- Pituitary disorders
- Adrenal disorders
- Hormonal disorders
- Pancreatic cancer
- Addison's disease
- Hormone therapy with breast cancers
- Polycystic Ovary Syndrome - PCOS
Besides Thyroid hormone testing, what other tests do Endocrine system specialists perform?
An endocrinologist may order a large variety of tests to help aid in the diagnosis of different health conditions and cancer. This includes more common tests such as MRI (magnetic resonance imaging), CT (computed tomography), US (ultrasound), CBC (complete blood count), kidney function tests, lipid panels and liver function tests. Endocrinologists may also order genetic
testing that analyzes DNA to find causes for endocrine health disorders. For each endocrine organ, there are an immense number of health tests that provide insight into how the organ is functioning. For each endocrine organ these include:
- Thyroid gland: Thyroid hormone levels (t3 and t4), Thyroid antibody levels (such as TPO), radioactive iodine uptake (RAIU) scan, and doppler scan
- Pituitary gland: prolactin level, cortisol level, insulin stress test, and dexamethasone suppression test
- Adrenal gland: antidiuretic hormone test and water deprivation test
- Pancreas: Insulin level, IGF-1 (Insulin-like growth factor), HbA1C (hemoglobin A1C), other diabetes tests
- Parathyroid gland: calcium levels, parathyroid hormone levels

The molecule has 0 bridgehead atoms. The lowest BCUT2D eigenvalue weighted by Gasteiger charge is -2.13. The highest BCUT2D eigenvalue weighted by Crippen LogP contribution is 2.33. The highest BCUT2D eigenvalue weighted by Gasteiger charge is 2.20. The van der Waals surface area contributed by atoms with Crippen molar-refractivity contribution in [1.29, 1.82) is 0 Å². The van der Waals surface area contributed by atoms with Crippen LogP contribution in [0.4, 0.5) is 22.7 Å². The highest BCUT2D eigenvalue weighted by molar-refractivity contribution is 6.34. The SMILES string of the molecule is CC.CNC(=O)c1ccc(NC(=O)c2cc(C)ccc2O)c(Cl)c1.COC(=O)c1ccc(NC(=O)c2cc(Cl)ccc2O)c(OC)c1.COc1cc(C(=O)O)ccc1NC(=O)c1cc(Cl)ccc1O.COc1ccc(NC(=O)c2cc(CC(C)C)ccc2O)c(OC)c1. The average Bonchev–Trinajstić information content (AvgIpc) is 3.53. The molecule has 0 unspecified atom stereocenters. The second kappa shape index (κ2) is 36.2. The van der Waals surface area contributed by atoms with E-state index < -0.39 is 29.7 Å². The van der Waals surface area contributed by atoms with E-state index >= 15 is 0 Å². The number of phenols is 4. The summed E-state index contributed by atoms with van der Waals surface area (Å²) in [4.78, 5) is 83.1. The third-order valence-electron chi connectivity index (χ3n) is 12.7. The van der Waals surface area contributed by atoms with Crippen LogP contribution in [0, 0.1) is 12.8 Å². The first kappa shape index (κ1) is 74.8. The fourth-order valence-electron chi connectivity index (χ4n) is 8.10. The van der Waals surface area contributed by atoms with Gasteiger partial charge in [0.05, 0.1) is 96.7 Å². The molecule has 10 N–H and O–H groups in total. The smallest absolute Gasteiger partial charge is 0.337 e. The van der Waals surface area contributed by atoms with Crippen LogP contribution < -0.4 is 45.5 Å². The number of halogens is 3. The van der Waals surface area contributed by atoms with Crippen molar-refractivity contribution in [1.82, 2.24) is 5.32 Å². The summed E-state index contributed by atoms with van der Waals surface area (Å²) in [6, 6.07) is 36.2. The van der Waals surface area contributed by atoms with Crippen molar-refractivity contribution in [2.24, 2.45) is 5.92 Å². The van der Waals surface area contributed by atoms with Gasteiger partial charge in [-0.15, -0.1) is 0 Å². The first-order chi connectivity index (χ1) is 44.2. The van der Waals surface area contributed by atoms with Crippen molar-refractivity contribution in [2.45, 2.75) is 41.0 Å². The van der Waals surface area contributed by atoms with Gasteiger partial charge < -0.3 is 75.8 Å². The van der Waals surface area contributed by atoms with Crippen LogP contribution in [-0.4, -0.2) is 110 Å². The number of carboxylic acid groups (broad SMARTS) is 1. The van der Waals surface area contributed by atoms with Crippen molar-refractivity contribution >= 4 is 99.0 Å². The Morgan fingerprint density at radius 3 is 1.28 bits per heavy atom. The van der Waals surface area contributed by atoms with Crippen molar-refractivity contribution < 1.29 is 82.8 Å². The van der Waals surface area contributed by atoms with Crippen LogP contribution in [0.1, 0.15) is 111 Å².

Discover if a career in Endocrinology is right for you.
Learn why 80% of doctors would choose the same specialty again.
What are the education requirements for an Endocrinologist?
The training to become an Endocrinologist is exceptionally long and challenging. First, one must complete a college bachelor's degree along with the required prerequisite courses for admission to Medical school. Additionally, extracurricular involvement including leadership, volunteering, shadowing, teaching, and research is very encouraged. The medical school entrance exam, MCAT, must also be completed.
Once admitted to Medical school, students commonly spend the first two years in classroom-based learning while the last two years are spent in hospital-based practical health rotations. While in medical school, numerous national board examinations such as the Step and COMLEX exams must be completed and passed.
After completion of four years of medical school, a student is now a physician but must begin more focused training in residency. Prior to Endocrinology specific training, a three-year internal medicine residency must be completed. Once the internal medicine health residency is complete, then the doctor can complete an Endocrinology fellowship. After a fellowship is complete, the doctor must take the Endocrinology board examinations to be a fully licensed and boarded endocrinologist. An Endocrinologist will primarily see patients in an outpatient clinic setting although some physicians may also work in the hospital.
What are the Endocrinology health subspecialties?